Tony Finch added that they have been working on a camel-sensitive simplification process of the protocol and that they were hoping to get an updated draft before the IETF submission deadline of that Monday, and that the currently published draft was not the one they were working on.

Warren asked the group if they found the discussion useful and the co-Chair João asked for a show of hands.

I. Updated Measurements on DNS Privacy - Sara Dickinson, Sinodun

The presentation is available at:

Matthew Pounsett, DNS-OARC, asked if using more recursive data sets like the ones in OARC could be useful in answering questions of how recursive clients move traffic around.

Sara replied that they had considered converting it into data they would need out the other end, but she would continue the conversation beyond the working group.

David Lawrence, from Oracle Dyn, asked what plans they had of looking at the different platforms they were running on as TCP stat would make a big difference. He pointed out that there are simple client profiles at normal DNS clients and take a different profile, thus there are different implications for how you provision systems to withstand attacks.

Sara answered that this was one of the things they wanted to understand from the requirement gathering and that it was something they probably could not model with their current tools.

Phil Stanhope, Oracle, remarked that the drop off at 5k was probably related to TCP stack tuning, and that storms apply to TCP more than UDP in general. Secondly, they have a tool for distributed attacks, and that she should look at Grafana Labs.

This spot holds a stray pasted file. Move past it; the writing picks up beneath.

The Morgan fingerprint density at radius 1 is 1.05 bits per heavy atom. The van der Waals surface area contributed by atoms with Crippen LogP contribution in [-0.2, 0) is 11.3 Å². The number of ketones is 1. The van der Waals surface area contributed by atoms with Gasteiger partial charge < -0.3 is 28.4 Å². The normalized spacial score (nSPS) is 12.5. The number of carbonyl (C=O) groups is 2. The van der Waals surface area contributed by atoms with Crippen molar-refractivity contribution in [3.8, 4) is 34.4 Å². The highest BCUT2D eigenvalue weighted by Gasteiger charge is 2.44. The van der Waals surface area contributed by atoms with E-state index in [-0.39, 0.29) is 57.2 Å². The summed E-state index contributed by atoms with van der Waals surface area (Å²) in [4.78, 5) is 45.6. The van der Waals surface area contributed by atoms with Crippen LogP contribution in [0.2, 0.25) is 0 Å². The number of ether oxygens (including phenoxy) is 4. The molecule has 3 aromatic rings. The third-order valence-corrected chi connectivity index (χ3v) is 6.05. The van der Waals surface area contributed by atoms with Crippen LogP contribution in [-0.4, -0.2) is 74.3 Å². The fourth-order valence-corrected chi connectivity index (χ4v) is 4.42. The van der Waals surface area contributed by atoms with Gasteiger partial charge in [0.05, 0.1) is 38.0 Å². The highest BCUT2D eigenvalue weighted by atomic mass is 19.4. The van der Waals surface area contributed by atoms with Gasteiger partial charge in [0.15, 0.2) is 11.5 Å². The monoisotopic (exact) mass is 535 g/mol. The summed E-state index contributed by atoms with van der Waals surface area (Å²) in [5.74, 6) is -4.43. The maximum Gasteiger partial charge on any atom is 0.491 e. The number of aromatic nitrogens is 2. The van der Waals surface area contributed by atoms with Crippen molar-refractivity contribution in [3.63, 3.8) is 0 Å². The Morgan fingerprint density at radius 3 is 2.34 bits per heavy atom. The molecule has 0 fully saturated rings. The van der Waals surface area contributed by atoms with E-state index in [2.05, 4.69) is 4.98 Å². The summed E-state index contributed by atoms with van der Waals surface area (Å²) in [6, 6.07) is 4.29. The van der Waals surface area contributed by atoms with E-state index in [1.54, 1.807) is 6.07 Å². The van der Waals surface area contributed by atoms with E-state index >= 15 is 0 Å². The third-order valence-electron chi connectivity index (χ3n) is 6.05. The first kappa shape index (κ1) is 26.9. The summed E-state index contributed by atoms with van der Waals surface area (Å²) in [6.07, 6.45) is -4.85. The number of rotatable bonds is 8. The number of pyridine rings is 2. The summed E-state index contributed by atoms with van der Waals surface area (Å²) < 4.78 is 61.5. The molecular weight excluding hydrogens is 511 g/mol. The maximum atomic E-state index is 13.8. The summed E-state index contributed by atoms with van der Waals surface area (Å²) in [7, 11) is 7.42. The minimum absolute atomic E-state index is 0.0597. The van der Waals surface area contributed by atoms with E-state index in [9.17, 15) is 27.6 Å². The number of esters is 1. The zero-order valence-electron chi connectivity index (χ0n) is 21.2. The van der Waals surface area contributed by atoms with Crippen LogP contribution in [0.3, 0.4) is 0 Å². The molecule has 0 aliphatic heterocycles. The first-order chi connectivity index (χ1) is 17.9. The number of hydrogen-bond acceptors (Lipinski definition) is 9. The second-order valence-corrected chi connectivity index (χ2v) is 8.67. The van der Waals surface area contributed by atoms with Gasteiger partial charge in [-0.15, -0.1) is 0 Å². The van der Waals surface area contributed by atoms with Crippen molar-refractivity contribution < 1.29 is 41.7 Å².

Giovane offered support with data on traffic between recursives.

J. Any Other Business

Automating DS updates in the RIPE DB - Ondřej Caletka

The video is available at:

Shane Kerr commented that he supported this effort and recommended a detailed analysis of security risk and profiles which could be done by the community in conjunction with the RIPE NCC staff and database teams as well.

Petr said Cz was already doing this and they scanned over the name space. If there was a new record they made a TCP connection to, the authoritative server to verify it was there and scanned over TCP repeats every day for one week.

IETF v6ops DNS-related drafts - Jordi Palet Martinez

The video is available at:

There were no questions. Jordi requested the group to reach out to him via email or meet him to share feedback.

Questions about BIND - Ondřej Surý

The video is available at:

João asked if this would be configurable. Ondřejreplied that the software would be downloaded by default but there would be configuration options.

Petr recommended talking to other vendors. Benno suggested sending the confidence model to a trusted third party like the DNS org. Speaking as an operator, he felt that it would be better for them to have an idea of what is out there in the wild, even if it takes a long time to get all the data. They could also go a step further and notify operators in their log when they are significantly out of date or if they have known vulnerabilities.

Ondřej agreed and said that was why he first sends a version check and why they should upgrade and log in to the system.

Pieter Lexis,, said that they have this data point in both the recursive and authoritative server, but they are not analysing it. They use it to signal out of date information to the process itself. Critical updates are signalled loudly in the syslog.

With V DNS, they ask if they want their own subdomain, but they do this for their own packages and people on IRC mailing list are pleased to be notified about a critical software update.

Call for Presentations about DNS for FOSDEM - Shane Kerr

The video is available at:

João concluded the session and hoped to see everyone on the mailing list and in Iceland.